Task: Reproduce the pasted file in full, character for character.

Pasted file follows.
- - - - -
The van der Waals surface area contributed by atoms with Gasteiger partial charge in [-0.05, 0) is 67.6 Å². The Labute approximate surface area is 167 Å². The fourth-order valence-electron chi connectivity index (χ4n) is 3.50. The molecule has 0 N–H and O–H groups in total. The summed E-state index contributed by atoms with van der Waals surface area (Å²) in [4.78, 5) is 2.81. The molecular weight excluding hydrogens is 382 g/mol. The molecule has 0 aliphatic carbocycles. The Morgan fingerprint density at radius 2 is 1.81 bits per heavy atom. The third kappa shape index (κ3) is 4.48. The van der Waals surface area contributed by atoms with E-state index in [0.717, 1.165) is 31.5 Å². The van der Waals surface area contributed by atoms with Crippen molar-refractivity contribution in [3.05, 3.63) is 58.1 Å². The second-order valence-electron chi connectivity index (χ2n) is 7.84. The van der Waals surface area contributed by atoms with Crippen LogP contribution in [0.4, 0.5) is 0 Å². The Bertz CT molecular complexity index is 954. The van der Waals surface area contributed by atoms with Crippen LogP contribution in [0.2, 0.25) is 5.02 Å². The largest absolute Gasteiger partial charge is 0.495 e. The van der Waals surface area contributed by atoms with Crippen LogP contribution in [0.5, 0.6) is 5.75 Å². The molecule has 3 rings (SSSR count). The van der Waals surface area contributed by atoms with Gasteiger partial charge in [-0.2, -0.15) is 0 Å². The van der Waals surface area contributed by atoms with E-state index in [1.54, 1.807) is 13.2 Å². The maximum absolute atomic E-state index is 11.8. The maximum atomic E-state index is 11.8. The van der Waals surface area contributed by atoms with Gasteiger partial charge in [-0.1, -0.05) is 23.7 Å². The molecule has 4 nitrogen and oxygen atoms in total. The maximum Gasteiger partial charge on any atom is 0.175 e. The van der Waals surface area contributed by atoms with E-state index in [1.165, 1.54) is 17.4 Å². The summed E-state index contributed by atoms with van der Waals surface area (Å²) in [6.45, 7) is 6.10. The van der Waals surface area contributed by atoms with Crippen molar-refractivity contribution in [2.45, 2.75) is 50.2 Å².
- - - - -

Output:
The van der Waals surface area contributed by atoms with Gasteiger partial charge in [-0.05, 0) is 67.6 Å². The Labute approximate surface area is 167 Å². The fourth-order valence-electron chi connectivity index (χ4n) is 3.50. The molecule has 0 N–H and O–H groups in total. The summed E-state index contributed by atoms with van der Waals surface area (Å²) in [4.78, 5) is 2.81. The molecular weight excluding hydrogens is 382 g/mol. The molecule has 0 aliphatic carbocycles. The Morgan fingerprint density at radius 2 is 1.81 bits per heavy atom. The third kappa shape index (κ3) is 4.48. The van der Waals surface area contributed by atoms with E-state index in [0.717, 1.165) is 31.5 Å². The van der Waals surface area contributed by atoms with Crippen molar-refractivity contribution in [3.05, 3.63) is 58.1 Å². The second-order valence-electron chi connectivity index (χ2n) is 7.84. The van der Waals surface area contributed by atoms with Crippen LogP contribution in [0.4, 0.5) is 0 Å². The Bertz CT molecular complexity index is 954. The van der Waals surface area contributed by atoms with Crippen LogP contribution in [0.2, 0.25) is 5.02 Å². The largest absolute Gasteiger partial charge is 0.495 e. The van der Waals surface area contributed by atoms with Crippen LogP contribution in [0.5, 0.6) is 5.75 Å². The molecule has 3 rings (SSSR count). The van der Waals surface area contributed by atoms with Gasteiger partial charge in [-0.2, -0.15) is 0 Å². The van der Waals surface area contributed by atoms with E-state index in [1.54, 1.807) is 13.2 Å². The maximum absolute atomic E-state index is 11.8. The maximum atomic E-state index is 11.8. The van der Waals surface area contributed by atoms with Gasteiger partial charge in [-0.1, -0.05) is 23.7 Å². The molecule has 4 nitrogen and oxygen atoms in total. The maximum Gasteiger partial charge on any atom is 0.175 e. The van der Waals surface area contributed by atoms with E-state index in [1.165, 1.54) is 17.4 Å². The summed E-state index contributed by atoms with van der Waals surface area (Å²) in [6.45, 7) is 6.10. The van der Waals surface area contributed by atoms with Crippen molar-refractivity contribution in [2.45, 2.75) is 50.2 Å².